With the unexpected passing of Supreme Court Justice Antonin Scalia, both the judicial and the political landscapes have been thrust into turmoil the likes of which have not been seen since the Civil War. A brilliant, but radical jurist, not only did Mr. Scalia change the face of the Supreme Court, he changed and revised the Constitution. In his view, some of the greatest compromises worked out by our founding fathers, such as the Second Amendment, could be relegated to the trash heap. There scavengers of both political parties could pick at the remains and interpolate their own words into their preferred sections of the amendment. The Republicans, "to a man," as the saying goes, are determined to find a clone for the deceased Scalia. To that end, they are determined to put off choosing a successor, no matter how long it takes, until they find that clone and a suitable Republican to replace President Obama. Thus, Mitch McConnell and his colleagues' real fear is that they may have to obstruct the appointment of a new Supreme Court Justice indefinitely.
As for Antonin Scalia's passing, I have heard people say that he was a "textualist," an "originalist," a strict interpreter of the Constitution, and that he tried to interpret the document the way its authors would have at the time. These are nothing but blatantly ideological excuses for so many of the judge's opinions, often arrogant lectures on what he felt the authors of the Constitution "should" have said but did not. Fortunately for our country, our founding fathers did not share Mr. Scalia's authoritarian ideology. In fact, they dealt with their disagreements by something called "compromise." Now I am not an attorney, but neither were the vast majority of the fathers of the Constitution. While I greatly respect Mr. Scalia's intellect, wit, elan vitale, as well as his familiarity with American jurisprudence, I have little appreciation for his disrespect for the Constitution, a document which he seemed to consider subservient to his too often ignorant interpretation of the Bible, to a lack of conscience, and to his perversion of the English language.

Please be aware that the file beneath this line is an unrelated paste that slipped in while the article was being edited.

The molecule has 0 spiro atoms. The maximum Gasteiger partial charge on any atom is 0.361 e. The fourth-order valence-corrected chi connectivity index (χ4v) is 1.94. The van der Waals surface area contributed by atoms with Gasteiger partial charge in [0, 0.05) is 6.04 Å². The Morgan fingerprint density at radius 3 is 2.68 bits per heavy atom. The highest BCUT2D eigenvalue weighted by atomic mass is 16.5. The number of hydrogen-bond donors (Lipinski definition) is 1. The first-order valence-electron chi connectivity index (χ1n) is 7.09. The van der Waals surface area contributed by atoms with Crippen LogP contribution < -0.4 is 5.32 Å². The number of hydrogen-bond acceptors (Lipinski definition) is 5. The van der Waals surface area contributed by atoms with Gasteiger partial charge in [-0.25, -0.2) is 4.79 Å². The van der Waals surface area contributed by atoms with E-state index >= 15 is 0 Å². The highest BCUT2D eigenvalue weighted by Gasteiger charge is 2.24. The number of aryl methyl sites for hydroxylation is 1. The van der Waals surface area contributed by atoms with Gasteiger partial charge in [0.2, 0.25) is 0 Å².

Until Mr. Scalia arrived on the scene, the Second Amendment used to say "A well regulated militia, being necessary to the security of a free State, the right of the people to keep and bear Arms shall not be infringed," thereby linking the possession of guns to state regulations because of the need for state militias, but also preventing the federal government from arbitrarily confiscating weapons from "well regulated" gun owners. The amendment protects "the right" to bear arms, but not the arms themselves and not all arms. The august judge must have misplaced the "original text" of the Second Amendment or perhaps he discovered a "new" text that the rest of us had never seen, one that absolutely obliterates any military or regulatory connection to the amendment. The Second Amendment already represents a huge compromise by the founding fathers in the struggle between federal and state government. How, exactly, did Mr. Scalia and his accomplices arbitrarily usurp from the states and the voters the power to "amend" the Constitution? Did they want us to believe that our founding fathers, in a fit of amnesia, had simply forgotten to take out those parts of the amendment tying it to the "militia" and to "regulation?" Could it be that like so many other law professors, Scalia may have felt that Constitutional law is to be the exercise of sleight of hand, the personal province of sophist jurists and not common people with an understanding of the English language? I often think that we might be better off with nine English professors on the Supreme Court instead of nine judges who are clearly not accountable for their often purposely politically tainted interpretation of our language.